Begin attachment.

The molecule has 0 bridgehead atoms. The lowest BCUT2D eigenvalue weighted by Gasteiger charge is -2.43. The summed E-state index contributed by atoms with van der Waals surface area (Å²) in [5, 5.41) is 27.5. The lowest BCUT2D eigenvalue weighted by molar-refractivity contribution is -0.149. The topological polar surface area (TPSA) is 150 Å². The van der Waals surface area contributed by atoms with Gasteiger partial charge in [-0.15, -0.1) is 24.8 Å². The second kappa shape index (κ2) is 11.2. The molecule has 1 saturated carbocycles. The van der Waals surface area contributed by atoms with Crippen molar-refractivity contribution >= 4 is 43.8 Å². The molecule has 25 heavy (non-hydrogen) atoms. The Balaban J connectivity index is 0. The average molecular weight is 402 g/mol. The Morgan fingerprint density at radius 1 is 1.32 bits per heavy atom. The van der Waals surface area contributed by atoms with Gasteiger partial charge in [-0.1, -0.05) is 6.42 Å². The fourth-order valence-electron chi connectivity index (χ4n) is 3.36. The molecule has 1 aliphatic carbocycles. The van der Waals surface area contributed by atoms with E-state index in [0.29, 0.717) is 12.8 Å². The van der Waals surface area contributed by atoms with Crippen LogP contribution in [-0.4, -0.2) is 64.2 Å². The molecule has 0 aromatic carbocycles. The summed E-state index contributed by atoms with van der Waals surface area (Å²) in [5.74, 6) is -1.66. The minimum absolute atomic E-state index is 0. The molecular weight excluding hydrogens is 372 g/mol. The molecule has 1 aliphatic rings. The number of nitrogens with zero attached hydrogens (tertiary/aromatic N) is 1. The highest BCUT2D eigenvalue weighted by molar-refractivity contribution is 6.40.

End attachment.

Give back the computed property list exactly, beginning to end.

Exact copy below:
The molecule has 0 bridgehead atoms. The lowest BCUT2D eigenvalue weighted by Gasteiger charge is -2.43. The summed E-state index contributed by atoms with van der Waals surface area (Å²) in [5, 5.41) is 27.5. The lowest BCUT2D eigenvalue weighted by molar-refractivity contribution is -0.149. The topological polar surface area (TPSA) is 150 Å². The van der Waals surface area contributed by atoms with Gasteiger partial charge in [-0.15, -0.1) is 24.8 Å². The second kappa shape index (κ2) is 11.2. The molecule has 1 saturated carbocycles. The van der Waals surface area contributed by atoms with Crippen molar-refractivity contribution >= 4 is 43.8 Å². The molecule has 25 heavy (non-hydrogen) atoms. The Balaban J connectivity index is 0. The average molecular weight is 402 g/mol. The Morgan fingerprint density at radius 1 is 1.32 bits per heavy atom. The van der Waals surface area contributed by atoms with Gasteiger partial charge in [-0.1, -0.05) is 6.42 Å². The fourth-order valence-electron chi connectivity index (χ4n) is 3.36. The molecule has 1 aliphatic carbocycles. The van der Waals surface area contributed by atoms with E-state index in [0.29, 0.717) is 12.8 Å². The van der Waals surface area contributed by atoms with Crippen LogP contribution in [-0.4, -0.2) is 64.2 Å². The molecule has 0 aromatic carbocycles. The summed E-state index contributed by atoms with van der Waals surface area (Å²) in [5.74, 6) is -1.66. The minimum absolute atomic E-state index is 0. The molecular weight excluding hydrogens is 372 g/mol. The molecule has 1 aliphatic rings. The number of nitrogens with zero attached hydrogens (tertiary/aromatic N) is 1. The highest BCUT2D eigenvalue weighted by molar-refractivity contribution is 6.40.